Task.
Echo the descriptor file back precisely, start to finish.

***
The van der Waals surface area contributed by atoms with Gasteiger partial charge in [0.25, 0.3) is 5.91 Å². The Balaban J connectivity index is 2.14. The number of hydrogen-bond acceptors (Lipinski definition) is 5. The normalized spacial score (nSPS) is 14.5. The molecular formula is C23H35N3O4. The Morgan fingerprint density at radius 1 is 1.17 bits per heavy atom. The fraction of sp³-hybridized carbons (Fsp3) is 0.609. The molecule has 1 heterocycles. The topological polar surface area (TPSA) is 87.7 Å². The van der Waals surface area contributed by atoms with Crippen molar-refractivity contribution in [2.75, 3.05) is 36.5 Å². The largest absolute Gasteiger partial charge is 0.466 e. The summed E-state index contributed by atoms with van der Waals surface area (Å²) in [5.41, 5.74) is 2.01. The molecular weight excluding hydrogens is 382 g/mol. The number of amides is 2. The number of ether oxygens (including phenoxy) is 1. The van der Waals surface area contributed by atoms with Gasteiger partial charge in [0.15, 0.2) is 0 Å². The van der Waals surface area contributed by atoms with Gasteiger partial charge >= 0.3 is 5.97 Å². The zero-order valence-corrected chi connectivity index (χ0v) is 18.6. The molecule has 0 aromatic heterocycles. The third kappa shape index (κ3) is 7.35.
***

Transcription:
The van der Waals surface area contributed by atoms with Gasteiger partial charge in [0.25, 0.3) is 5.91 Å². The Balaban J connectivity index is 2.14. The number of hydrogen-bond acceptors (Lipinski definition) is 5. The normalized spacial score (nSPS) is 14.5. The molecular formula is C23H35N3O4. The Morgan fingerprint density at radius 1 is 1.17 bits per heavy atom. The fraction of sp³-hybridized carbons (Fsp3) is 0.609. The molecule has 1 heterocycles. The topological polar surface area (TPSA) is 87.7 Å². The van der Waals surface area contributed by atoms with Crippen molar-refractivity contribution in [2.75, 3.05) is 36.5 Å². The largest absolute Gasteiger partial charge is 0.466 e. The summed E-state index contributed by atoms with van der Waals surface area (Å²) in [5.41, 5.74) is 2.01. The molecular weight excluding hydrogens is 382 g/mol. The number of amides is 2. The number of ether oxygens (including phenoxy) is 1. The van der Waals surface area contributed by atoms with Gasteiger partial charge in [0.15, 0.2) is 0 Å². The van der Waals surface area contributed by atoms with Gasteiger partial charge >= 0.3 is 5.97 Å². The zero-order valence-corrected chi connectivity index (χ0v) is 18.6. The molecule has 0 aromatic heterocycles. The third kappa shape index (κ3) is 7.35.